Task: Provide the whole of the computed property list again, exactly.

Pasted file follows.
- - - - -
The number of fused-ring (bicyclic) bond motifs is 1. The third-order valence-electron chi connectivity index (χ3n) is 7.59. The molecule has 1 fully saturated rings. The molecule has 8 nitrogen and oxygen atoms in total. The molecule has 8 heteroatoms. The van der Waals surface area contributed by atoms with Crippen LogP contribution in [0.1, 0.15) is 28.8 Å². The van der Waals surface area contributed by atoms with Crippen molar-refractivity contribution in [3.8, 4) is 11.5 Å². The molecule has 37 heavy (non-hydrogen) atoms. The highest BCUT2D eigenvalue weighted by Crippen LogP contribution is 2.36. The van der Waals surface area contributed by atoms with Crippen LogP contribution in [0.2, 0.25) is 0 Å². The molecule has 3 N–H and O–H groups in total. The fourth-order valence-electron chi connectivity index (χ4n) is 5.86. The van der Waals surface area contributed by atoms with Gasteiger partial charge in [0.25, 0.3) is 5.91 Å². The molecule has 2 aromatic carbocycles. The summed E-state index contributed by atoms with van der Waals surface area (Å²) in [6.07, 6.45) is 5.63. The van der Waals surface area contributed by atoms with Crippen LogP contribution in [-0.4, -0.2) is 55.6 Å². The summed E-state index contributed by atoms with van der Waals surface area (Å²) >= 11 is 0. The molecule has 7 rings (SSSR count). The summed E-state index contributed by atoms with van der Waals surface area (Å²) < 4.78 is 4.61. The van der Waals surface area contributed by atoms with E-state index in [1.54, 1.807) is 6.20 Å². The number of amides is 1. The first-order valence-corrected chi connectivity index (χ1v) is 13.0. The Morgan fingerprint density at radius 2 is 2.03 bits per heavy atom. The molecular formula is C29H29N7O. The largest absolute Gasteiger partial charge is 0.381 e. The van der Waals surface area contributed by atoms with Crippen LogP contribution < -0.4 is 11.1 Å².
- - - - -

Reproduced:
The number of fused-ring (bicyclic) bond motifs is 1. The third-order valence-electron chi connectivity index (χ3n) is 7.59. The molecule has 1 fully saturated rings. The molecule has 8 nitrogen and oxygen atoms in total. The molecule has 8 heteroatoms. The van der Waals surface area contributed by atoms with Crippen LogP contribution in [0.1, 0.15) is 28.8 Å². The van der Waals surface area contributed by atoms with Crippen molar-refractivity contribution in [3.8, 4) is 11.5 Å². The molecule has 37 heavy (non-hydrogen) atoms. The highest BCUT2D eigenvalue weighted by Crippen LogP contribution is 2.36. The van der Waals surface area contributed by atoms with Crippen LogP contribution in [0.2, 0.25) is 0 Å². The molecule has 3 N–H and O–H groups in total. The fourth-order valence-electron chi connectivity index (χ4n) is 5.86. The van der Waals surface area contributed by atoms with Gasteiger partial charge in [0.25, 0.3) is 5.91 Å². The molecule has 2 aromatic carbocycles. The summed E-state index contributed by atoms with van der Waals surface area (Å²) in [6.07, 6.45) is 5.63. The van der Waals surface area contributed by atoms with Crippen LogP contribution in [-0.4, -0.2) is 55.6 Å². The summed E-state index contributed by atoms with van der Waals surface area (Å²) >= 11 is 0. The molecule has 7 rings (SSSR count). The summed E-state index contributed by atoms with van der Waals surface area (Å²) < 4.78 is 4.61. The van der Waals surface area contributed by atoms with E-state index in [1.54, 1.807) is 6.20 Å². The number of amides is 1. The first-order valence-corrected chi connectivity index (χ1v) is 13.0. The Morgan fingerprint density at radius 2 is 2.03 bits per heavy atom. The molecular formula is C29H29N7O. The largest absolute Gasteiger partial charge is 0.381 e. The van der Waals surface area contributed by atoms with Crippen LogP contribution < -0.4 is 11.1 Å².